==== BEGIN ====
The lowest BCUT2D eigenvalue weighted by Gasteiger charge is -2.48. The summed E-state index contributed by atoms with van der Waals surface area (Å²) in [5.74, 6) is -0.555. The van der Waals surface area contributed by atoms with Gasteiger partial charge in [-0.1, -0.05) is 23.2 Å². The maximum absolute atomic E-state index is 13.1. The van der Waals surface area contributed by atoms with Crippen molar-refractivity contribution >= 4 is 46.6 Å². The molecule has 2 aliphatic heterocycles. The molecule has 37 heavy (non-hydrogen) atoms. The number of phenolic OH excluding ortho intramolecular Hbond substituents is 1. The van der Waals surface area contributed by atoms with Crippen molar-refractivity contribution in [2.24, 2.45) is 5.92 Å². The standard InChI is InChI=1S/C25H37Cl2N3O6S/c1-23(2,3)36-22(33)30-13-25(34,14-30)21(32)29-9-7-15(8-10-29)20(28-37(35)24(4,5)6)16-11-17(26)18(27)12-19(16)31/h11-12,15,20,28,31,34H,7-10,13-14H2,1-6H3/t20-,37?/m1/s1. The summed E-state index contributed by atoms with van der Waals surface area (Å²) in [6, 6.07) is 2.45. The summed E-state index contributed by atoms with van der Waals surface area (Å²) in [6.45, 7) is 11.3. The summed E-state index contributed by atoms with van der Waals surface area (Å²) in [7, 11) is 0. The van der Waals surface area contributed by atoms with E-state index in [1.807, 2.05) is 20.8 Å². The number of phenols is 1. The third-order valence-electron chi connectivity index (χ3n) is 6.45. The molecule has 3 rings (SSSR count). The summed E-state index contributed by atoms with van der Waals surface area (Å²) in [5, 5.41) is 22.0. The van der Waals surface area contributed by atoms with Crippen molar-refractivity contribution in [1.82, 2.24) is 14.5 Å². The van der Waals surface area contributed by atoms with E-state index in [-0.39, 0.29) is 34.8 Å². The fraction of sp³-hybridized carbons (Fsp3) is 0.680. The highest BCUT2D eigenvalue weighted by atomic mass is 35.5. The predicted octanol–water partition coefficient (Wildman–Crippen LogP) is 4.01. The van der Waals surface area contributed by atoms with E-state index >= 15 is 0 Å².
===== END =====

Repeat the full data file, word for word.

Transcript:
The lowest BCUT2D eigenvalue weighted by Gasteiger charge is -2.48. The summed E-state index contributed by atoms with van der Waals surface area (Å²) in [5.74, 6) is -0.555. The van der Waals surface area contributed by atoms with Gasteiger partial charge in [-0.1, -0.05) is 23.2 Å². The maximum absolute atomic E-state index is 13.1. The van der Waals surface area contributed by atoms with Crippen molar-refractivity contribution >= 4 is 46.6 Å². The molecule has 2 aliphatic heterocycles. The molecule has 37 heavy (non-hydrogen) atoms. The number of phenolic OH excluding ortho intramolecular Hbond substituents is 1. The van der Waals surface area contributed by atoms with Crippen molar-refractivity contribution in [2.24, 2.45) is 5.92 Å². The standard InChI is InChI=1S/C25H37Cl2N3O6S/c1-23(2,3)36-22(33)30-13-25(34,14-30)21(32)29-9-7-15(8-10-29)20(28-37(35)24(4,5)6)16-11-17(26)18(27)12-19(16)31/h11-12,15,20,28,31,34H,7-10,13-14H2,1-6H3/t20-,37?/m1/s1. The summed E-state index contributed by atoms with van der Waals surface area (Å²) in [6, 6.07) is 2.45. The summed E-state index contributed by atoms with van der Waals surface area (Å²) in [6.45, 7) is 11.3. The summed E-state index contributed by atoms with van der Waals surface area (Å²) in [7, 11) is 0. The van der Waals surface area contributed by atoms with E-state index in [1.807, 2.05) is 20.8 Å². The number of phenols is 1. The third-order valence-electron chi connectivity index (χ3n) is 6.45. The molecule has 3 rings (SSSR count). The summed E-state index contributed by atoms with van der Waals surface area (Å²) in [5, 5.41) is 22.0. The van der Waals surface area contributed by atoms with Crippen molar-refractivity contribution in [1.82, 2.24) is 14.5 Å². The van der Waals surface area contributed by atoms with E-state index in [-0.39, 0.29) is 34.8 Å². The fraction of sp³-hybridized carbons (Fsp3) is 0.680. The highest BCUT2D eigenvalue weighted by atomic mass is 35.5. The predicted octanol–water partition coefficient (Wildman–Crippen LogP) is 4.01. The van der Waals surface area contributed by atoms with E-state index >= 15 is 0 Å².